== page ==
Product Reviewed: Moccamaster CD Manufacturer: Technivorm Average Price: Varies Price Paid: $189.00 Where Bought: Boyds.com Owned for: 5 months
Bottom Line: Your favorite coffee can taste the same at home as it does in the coffee shop.
Positive Product Points
Brews superior, very hot coffee
Simplicity (no clock, no timer, no built-in grinder), fewer things to break
Solid, heavy construction
Access to grounds during brew cycle (for stirring)
Negative Product Points
Prefer slightly greater capacity
Convenience for some (no clock, no timer, no built-in grinder)
Technivorm Moccamaster CD (Clement Design):
Have you ever purchased coffee shop beans because you wanted to experience the same great coffee at home, only to be disappointed? I got so frustrated that I began to do some research and became familiar with proper brew temperature, proper extraction time, burr grinders, quality of water, etc. All of the research indicated that the only automatic drip brewer that satisfied all the requirements was a Technivorm. After setting up this coffee maker and figuring out the variables (coarseness of grind, coffee to water ratio, etc.) I was able to brew coffee at home that tasted just like it did in the coffee shop!
Brew Temp = 200º+ F
Brew Time = ~ 7 minutes for a full pot
Dimensions = 14 5/8” tall x 11” wide x 5” deep
Weight = 5+ lbs
Cord = heavy gauge, three prong grounded, over 48” long
Electrical = 1475 watts, 120 volts, 13 amps
Capacity = 1.25 liters (~42.24 ounces), 10 cup (European), about 8 cups U.S. (5 oz)
Filter = #4 Cone, paper or permanent (purchased separately)
Certification = Specialty Coffee Association of America (SCAA)
Warranty = 1 year U.S.
Made in Holland
Arrival, Setup & First Impression:
Get excited about the plain packaging; they put the money into the coffee maker.
The instructions are printed on the equivalent of a single 8 1/2" x 11” sheet of paper folded in half to make four pages; one of which is used for the cover. That leaves only three, half-sheet-sized pages of text to read. Read the manual.
It takes only a minute to set it up. The weight and materials give the impression of solid durability.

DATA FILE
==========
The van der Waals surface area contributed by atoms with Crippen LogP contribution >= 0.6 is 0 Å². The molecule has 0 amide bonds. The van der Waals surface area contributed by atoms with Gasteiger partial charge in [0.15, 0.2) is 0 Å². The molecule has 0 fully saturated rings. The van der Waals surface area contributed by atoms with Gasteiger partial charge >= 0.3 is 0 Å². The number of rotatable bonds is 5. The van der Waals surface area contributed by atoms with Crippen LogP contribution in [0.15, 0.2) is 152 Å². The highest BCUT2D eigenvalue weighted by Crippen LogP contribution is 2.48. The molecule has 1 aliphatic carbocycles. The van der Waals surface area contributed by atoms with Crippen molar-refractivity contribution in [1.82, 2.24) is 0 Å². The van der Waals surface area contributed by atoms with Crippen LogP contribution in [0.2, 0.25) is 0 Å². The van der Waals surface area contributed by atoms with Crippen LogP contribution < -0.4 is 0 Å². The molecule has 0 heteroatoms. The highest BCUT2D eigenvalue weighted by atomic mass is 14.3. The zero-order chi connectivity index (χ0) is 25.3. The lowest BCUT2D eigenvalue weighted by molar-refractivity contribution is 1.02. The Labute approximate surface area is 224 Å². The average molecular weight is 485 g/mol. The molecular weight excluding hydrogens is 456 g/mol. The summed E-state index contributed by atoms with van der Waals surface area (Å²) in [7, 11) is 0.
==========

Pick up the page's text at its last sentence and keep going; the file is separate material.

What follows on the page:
Brewing coffee in this coffee maker is just as easy as any other automatic drip brewer; however, it can appeal to the individual that wishes to turn it on and walk away as well as the person that likes to be intimately involved with the brewing process.
1) Add proper amount of water
2) Insert coffee filter (paper or permanent)
3) Add the proper amount of ground coffee to suit your taste
Now you have one of two options:
4) Put the carafe in place, turn it on and let it brew
4) Leave the carafe off for about 30 seconds or so and stir the “slurry”
5) Put carafe in place and monitor progress
This brewer does have a “pause and serve” feature, but in using this feature one will defeat the benefits of the funnel feature that is built into the lid on the carafe. As coffee brews, the brew gets “weaker” and this feature does a good job of mixing the coffee so that it is consistent in the carafe.
Amongst the other variables, proper water brewing temperature is essential to good coffee (195º – 205º F) and I have measured water coming out of the brew head at 205.3ºF. I have measured the temperature atop the “slurry” between 200º – 204º F. The now standard nine-hole shower head does a good job of adequately saturating the grounds.
Because this coffee maker does nothing but brew coffee it has only two switches and I consider one of them extraneous. One switch is for on / off and the other switch is to make the hotplate even hotter. The manual states to put the hotplate switch in the “+” position, which is the hotter of the two. I do not find this necessary as I have accidentally touched the hotplate and can attest to the fact that it is already quite hot. Leaving coffee on the burner will just cook the coffee, which defeats the purpose of brewing excellent coffee in the first place. I always transfer my freshly brewed coffee to a thermos rated for 24 hours hot / cold.
The results are in the cup and this coffee maker brews a colossal cup of coffee. I can actually taste subtle varietal flavors that are actually part of the coffee bean (i.e., blueberry, cherry, chocolate, orange honey, etc.). I now roast my own coffee and with this coffee maker, I am confident that I am getting the best flavor the coffee has to offer.